The following summer, in 1837, the burgeoning town of City West was visited by another famous traveler.  Daniel Webster, the “Great Orator”, U.S. Senator from Massachusetts, who had run for the White House, was visiting Chicago with his wife and daughter while cruising the Great Lakes on a steamer out of Buffalo that summer.  He had made enormous investments in western land and served on the board of the Buffalo & Mississippi Railroad at Michigan City.  This was his second visit to the Midwest.


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Shortly before the Fourth of July, men from the two rival railroad companies convinced Webster to come east from Chicago.  It took money to build towns and harbors and Webster could pull strings back East.  Coming by stagecoach, he stopped at City West, probably on the morning of July 4.  “The Whig portion of the community was quite excited,” Ball remembered, and “a good breakfast was prepared at the Morse residence.  After breakfast, as the citizens, men and boys, had gathered near the house – girls did not go out in those days as they do now – the great ‘expounder of the Constitution’ came out to be introduced to the inhabitants of City West.  There he stood before us, the great lawyer, statesman, and orator, tall in form, massive in intellect, the man of whom we had heard and read, but whom we had not expected to see standing upon our sandy soil.  He soon took his seat again in the coach and passed out from us on to Michigan City.”

Webster, however, apparently thought Michigan City had better prospects.  On the Fourth of July, he stood at the foot of the Hoosier Slide, a majestic 175-foot-high sand dune that was carted away to be used as landfill and in glassmaking before 1920.  Webster gave a speech and predicted a grand future for Michigan City and its railroad, though it was said that the citizens had treated him so well that “he was rather tipsy when it came time for his speech.”


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(Hoosier Slide, Michigan City, Indiana.  Steven R. Shook Collection, Porter County GenWeb)


Unfortunately, wild land speculation (such as Webster’s own) was already driving the United States to financial collapse.  A few months after City West was born, the country was sunk into the Panic of 1837, antebellum America’s equivalent of the Great Depression, which squashed many frontier towns.  Fueled by unscrupulous “wildcat” money-men on the frontier, American banks collapsed, businesses failed, unemployment skyrocketed.  The disaster was partly caused by the prosperity that came before it.  The “panic” lasted into the mid-1840s.  All of this occurred while nature, too, was gradually being despoiled.

With no money to dig a canal, extend a rail line, and build a harbor or even a pier, and watching Congress’ favors given to Michigan City, the promoters of City West scattered.  Its promise never returned.  The spot was simply too close to its rival to be a success.

Rapidly abandoned, the bones of the “city” were left where they stood, a ghost town and potential stage-set for a western just a year or two after it was built.  By 1839, Ball remembered, “few if any were left in the once promising and pleasant little city.”  Property was confiscated by creditors.  Land which at the peak of the boom went for several hundred dollars an acre was sold at a cent per acre, Ball claimed.  “Such dire disaster defies depiction, and my poor pen capitulates,” lamented another observer.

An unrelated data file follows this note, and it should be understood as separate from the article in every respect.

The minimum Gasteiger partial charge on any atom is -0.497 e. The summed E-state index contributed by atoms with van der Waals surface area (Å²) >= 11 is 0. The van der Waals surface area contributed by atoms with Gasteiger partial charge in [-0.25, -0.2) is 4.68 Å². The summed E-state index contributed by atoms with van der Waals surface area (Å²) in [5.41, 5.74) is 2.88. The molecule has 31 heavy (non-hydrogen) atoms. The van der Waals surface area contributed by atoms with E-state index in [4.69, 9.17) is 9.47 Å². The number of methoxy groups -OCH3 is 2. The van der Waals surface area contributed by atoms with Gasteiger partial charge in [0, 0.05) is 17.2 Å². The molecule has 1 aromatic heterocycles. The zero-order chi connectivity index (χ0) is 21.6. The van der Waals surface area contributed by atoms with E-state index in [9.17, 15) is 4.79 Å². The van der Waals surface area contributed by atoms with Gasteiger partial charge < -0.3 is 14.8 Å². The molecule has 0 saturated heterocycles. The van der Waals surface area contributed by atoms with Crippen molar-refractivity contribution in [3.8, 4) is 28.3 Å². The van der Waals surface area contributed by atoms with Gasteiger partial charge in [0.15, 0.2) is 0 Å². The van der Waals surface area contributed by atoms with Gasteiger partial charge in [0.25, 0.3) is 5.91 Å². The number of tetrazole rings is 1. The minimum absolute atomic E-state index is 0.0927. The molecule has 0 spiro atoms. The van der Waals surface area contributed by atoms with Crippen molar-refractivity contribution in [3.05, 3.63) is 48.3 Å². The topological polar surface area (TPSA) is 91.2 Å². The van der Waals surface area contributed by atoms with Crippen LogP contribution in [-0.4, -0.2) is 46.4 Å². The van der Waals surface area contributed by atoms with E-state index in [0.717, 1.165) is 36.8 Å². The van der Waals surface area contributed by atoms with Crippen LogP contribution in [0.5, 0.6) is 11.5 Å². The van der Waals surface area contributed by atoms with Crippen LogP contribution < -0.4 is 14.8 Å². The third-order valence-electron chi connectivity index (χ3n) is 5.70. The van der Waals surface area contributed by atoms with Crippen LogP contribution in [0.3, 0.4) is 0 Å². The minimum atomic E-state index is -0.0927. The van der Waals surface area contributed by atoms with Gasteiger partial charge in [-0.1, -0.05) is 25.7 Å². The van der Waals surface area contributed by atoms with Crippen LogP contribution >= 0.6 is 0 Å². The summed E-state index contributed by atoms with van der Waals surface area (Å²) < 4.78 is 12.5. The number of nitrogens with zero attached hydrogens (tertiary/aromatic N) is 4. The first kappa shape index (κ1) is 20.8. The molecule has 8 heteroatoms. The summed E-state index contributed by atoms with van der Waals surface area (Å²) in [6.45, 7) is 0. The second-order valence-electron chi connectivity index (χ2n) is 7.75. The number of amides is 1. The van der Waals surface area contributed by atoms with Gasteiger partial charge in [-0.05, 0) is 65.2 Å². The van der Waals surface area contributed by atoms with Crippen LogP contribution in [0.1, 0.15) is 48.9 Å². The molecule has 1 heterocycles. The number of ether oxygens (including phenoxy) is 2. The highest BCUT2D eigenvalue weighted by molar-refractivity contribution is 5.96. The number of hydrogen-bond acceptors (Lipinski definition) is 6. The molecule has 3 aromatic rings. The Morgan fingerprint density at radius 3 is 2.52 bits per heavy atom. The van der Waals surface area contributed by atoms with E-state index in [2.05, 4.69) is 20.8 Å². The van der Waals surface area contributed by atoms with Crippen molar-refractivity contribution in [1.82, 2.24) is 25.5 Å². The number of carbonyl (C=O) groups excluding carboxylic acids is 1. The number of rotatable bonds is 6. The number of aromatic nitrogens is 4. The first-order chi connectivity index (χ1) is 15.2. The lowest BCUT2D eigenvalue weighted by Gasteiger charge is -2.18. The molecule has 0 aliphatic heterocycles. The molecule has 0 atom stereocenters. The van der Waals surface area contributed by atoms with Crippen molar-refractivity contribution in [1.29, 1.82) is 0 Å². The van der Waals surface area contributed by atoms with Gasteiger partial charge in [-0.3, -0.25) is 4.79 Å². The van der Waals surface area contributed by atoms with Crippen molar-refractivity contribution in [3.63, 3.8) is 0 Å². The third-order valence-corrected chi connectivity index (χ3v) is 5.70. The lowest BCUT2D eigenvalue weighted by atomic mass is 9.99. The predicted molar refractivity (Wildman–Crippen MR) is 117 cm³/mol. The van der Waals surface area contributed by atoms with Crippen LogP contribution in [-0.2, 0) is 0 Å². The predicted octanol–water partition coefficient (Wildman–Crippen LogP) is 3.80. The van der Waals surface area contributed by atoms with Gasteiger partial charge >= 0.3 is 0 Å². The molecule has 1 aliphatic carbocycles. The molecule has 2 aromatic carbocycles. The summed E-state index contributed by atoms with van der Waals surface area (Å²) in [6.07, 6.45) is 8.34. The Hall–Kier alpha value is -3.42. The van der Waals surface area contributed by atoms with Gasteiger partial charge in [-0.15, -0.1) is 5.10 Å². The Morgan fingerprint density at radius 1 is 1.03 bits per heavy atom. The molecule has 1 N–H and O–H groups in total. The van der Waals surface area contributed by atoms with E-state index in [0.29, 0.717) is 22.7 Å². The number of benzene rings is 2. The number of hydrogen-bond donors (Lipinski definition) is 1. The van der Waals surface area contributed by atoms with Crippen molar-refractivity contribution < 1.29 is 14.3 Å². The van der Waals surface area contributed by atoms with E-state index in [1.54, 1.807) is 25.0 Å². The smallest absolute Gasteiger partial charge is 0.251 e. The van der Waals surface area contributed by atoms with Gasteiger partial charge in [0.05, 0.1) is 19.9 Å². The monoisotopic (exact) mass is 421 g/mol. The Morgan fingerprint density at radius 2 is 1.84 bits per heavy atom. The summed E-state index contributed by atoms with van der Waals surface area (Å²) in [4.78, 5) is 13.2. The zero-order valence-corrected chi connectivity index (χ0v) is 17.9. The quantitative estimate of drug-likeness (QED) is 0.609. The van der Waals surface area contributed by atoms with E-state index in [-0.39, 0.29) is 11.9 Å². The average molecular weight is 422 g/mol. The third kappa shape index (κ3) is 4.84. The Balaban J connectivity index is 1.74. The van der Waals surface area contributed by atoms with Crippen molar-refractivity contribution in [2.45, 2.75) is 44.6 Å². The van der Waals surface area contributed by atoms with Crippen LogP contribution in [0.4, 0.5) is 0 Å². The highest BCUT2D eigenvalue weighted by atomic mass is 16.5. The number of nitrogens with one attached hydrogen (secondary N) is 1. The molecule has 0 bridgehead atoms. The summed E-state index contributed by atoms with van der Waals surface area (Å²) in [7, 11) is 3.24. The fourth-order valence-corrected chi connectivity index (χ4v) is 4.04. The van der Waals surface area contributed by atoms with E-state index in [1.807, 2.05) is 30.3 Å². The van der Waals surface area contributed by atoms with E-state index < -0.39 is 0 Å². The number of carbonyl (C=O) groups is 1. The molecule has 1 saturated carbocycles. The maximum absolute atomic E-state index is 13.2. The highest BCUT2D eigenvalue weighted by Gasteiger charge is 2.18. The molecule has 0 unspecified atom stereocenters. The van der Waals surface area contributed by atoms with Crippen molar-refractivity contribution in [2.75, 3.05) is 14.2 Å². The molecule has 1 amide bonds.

The ruined town, though, remained an adventure spot for children.  Sarah Stonex, daughter of pioneer settler Jacob Beck, remembered the fate of City West and what was left behind.  Around 1840, she went with some other curious children to take a look at the empty new houses that had been left to nature.  (This scene must have been repeated in parts of suburban America after the housing bust of the 9/11 decade.)  “They found one, counting closets and all, which was divided off into twenty-two rooms.  This must have been the ‘Exchange’ or the Bigelow hotel.”  Timothy Ball had left with his family.  Like Sarah Stonex, he also came back, “in the midst of the fruit season of 1840,” when he was about 14.  Ball and a friend, caught too far away from home around dusk, decided to sleep over in the deserted town.  “The houses were there but the place was solitude.” They checked into the abandoned Exchange hotel, found it not to their liking, moved into another house, having “entered such as took their fancy,” then ate dinner and fell asleep.  The next day they walked around the empty streets, “bathed in the lake and departed, first gathering an abundance of fruit, without seeing another human being.”

Some of the houses were being swallowed by sand dunes.  But before it fell into decay, most of City West’s residences were simply carted off.  One of the hotels (maybe the 22-room Exchange) was dismantled and hauled to nearby Chesterton in 1850.  Chesterton was still called Coffee Creek and was not much bigger than City West had been.  Rebuilt as the “Central Hotel”, this structure survived until the spring of 1908, when it burned down, “thus suffering the fate common to many of its original associates.”

On a night of wild thunderstorms, probably in 1853, whatever was left of City West finally passed out of existence.  No one saw it happen, but a forest fire, caused either by lightning or debris from passing trains, broke out and consumed the town.  Its charred ruins were swallowed by the constantly moving dunes.  “By the shifting sands and the processes of nature, the last vestige of this early competitor of Chicago” was obliterated.  Having born and died the very year of photography’s invention in France, no images (unless they were drawn or painted) were ever made of it.